Suppose you have been running an A/B test for a week now, and every day you are asked by your business stakeholders, “How long are we planning to run the test? Do we have a significance yet?”. This is not an unusual situation. In fact all product managers run into this issue. Except that many a times we have no idea how long should we be running the test, so we look at the results in a hope that we reach significance. The problem compounds if you are running a test but you expect no uplift — This could be either due to Aesthetic reasons or revenue upside. How long should you run it? Tricky isn’t it?
We should ideally never start a test without knowing how many samples we are going to collect. Why? Otherwise, you will be looking at data and you will end up doing ‘Data Peeking’, which is stopping the test as soon as you achieve significance. Here is an example — Suppose you have a coin and your hypothesis is that it is fair. How do you prove that? Simple — toss it 100 times. But what if you tossed it 10 times and saw tails 10 times. It seems statistically significant to stop the test at this point in time and reject the Null hypothesis — that the coin is fair. What went wrong? You stopped the test a little too soon. You had no idea to begin with how long you should have run the test. The other problem that you may run into if you have not calculated the sample size is that you wont be able to say confidently how long you are going to run the test for.
So how do we approach this?
Follow the first rule of product management — Embrace the ambiguity but avoid the uncertainty.
This is how we can approach calculating the sample size: Suppose we are running an A/B test that where: Our current conversion rate for an event such as % of users signing up for email is 10% and we expect a 10% uplift in conversion if the treatment wins. Then,
Baseline conversion: P1 = 20%
Uplift in conversion: 10% (This is what you estimated as the expected impact of your change). As part of growth team, we usually aim for 20% uplift but even 10% could be big depending on how matured your product is. The higher the uplift the sooner you reach significance.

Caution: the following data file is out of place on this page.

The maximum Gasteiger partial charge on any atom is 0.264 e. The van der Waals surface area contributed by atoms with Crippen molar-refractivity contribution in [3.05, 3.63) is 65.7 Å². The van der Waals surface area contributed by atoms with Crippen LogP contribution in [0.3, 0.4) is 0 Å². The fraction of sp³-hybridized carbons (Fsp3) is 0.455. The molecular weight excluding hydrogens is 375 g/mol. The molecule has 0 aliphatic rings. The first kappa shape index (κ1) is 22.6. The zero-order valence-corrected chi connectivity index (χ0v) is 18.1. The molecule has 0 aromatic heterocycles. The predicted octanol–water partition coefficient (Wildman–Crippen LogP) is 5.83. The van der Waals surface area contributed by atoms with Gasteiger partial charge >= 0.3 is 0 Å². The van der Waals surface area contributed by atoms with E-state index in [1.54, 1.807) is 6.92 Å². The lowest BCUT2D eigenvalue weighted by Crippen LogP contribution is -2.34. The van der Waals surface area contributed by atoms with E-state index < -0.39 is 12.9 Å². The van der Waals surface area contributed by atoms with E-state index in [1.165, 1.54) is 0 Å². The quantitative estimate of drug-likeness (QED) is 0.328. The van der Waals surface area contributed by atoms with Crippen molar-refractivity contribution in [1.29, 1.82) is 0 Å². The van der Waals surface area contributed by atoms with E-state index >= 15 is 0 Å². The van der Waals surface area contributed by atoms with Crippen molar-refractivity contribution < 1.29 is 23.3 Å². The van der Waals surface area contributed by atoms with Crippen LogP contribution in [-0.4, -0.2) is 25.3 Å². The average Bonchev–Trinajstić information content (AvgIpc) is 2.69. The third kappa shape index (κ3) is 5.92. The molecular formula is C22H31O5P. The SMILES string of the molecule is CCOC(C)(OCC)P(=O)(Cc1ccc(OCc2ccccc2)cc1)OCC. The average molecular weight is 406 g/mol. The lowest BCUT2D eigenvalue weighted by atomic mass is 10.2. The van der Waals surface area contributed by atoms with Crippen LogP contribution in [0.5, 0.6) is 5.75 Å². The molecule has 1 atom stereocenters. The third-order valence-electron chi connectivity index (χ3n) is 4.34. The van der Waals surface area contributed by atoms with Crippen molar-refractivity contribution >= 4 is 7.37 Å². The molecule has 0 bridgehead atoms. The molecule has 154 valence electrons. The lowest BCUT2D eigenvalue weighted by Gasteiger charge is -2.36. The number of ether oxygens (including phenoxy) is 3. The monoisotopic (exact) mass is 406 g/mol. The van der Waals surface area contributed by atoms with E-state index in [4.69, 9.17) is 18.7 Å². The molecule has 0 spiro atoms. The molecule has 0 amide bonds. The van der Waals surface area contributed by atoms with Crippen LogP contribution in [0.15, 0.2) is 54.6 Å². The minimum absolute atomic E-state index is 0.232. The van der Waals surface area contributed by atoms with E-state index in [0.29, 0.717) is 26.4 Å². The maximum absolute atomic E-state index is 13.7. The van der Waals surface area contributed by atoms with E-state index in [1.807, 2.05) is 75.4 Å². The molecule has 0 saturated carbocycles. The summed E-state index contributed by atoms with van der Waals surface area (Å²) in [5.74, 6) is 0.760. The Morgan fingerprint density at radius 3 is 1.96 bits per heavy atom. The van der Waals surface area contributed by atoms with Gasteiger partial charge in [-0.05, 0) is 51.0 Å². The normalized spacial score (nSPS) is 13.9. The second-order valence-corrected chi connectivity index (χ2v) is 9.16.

Expected conversion of the treatment group: P2 = 20%*(1+10%) = 22%
Significance level: This is the chance of a false positive i.e. at 5% significance level what is the chance that we will reject the null hypothesis when it was in reality (Which you would never know) was true. Of course, we want to minimize this error so we choose 5%. If you have less traffic then you may want to increase this to 10% or even 20%.
False Positive: Type I error — Rejecting the null hypothesis when it is true
Statistical Power: This is the probability that you will get a false negative. Phew! Power (= 1 — Type II Error) is the probability of avoiding a Type II error or in other words Power is the probability that the test will detect a deviation from the null hypothesis, should such a deviation exist. Typically we set it to 80%.
False Negative : Type II error — Failing to reject the null hypothesis when it is false
Now we have everything that we can actually go ahead and calculate the sample size needed. We can either use an online calculator, G power tool, or R. Depending upon which tool you are using you may see slightly different numbers but that is okay.
Let us see each one of them one by one:
a) Online calculator such as this one here
b) Use G*Power tool: Download the tool from here. Go to Test family ‘Z tests’, Statistical tests as ‘Proportions: Difference between two independent proportions’ and add the P1, P2, Alpha (Statistical significance), Power = 0.8.
c) R: The function that we are going to use is power.prop.test (man page).
power.prop.test(n = NULL, p1 = NULL, p2 = NULL, sig.level = 0.05, power = NULL, alternative = c(“two.sided”, “one.sided”), strict = FALSE)
power.prop.test(n = NULL, p1 = 0.2, p2 = 0.22, power = 0.8, alternative = 'two.sided', sig.level = 0.05)
This is the output that you will get in R
Two-sample comparison of proportions power calculation n = 6509.467
p1 = 0.2
p2 = 0.22
sig.level = 0.05
power = 0.8
alternative = two.sidedNOTE: n is number in *each* group
This means that we would need about 6510 samples in each group. Which means we would need 13020 traffic.
Now suppose you know historically that your website traffic is 2000 visitors then you know you have to run your hypothesis testing for 6.51 days or 7 days.
Bonus point: It is always a good idea to cover all days of the week as most of the businesses have ‘weeklikality’ in their demand pattern.
Now next time you are about to run the A/B test, pre-calculate the sample size needed so that you can set the right expectations with your business stakeholders.
Just in case you found the sample size much larger that you don’t think you will get to significance given the traffic that your website has, don’t worry, in another post I will share some cool tricks on how to run A/B test when you do not have enough traffic. Until then, happy A/B testing.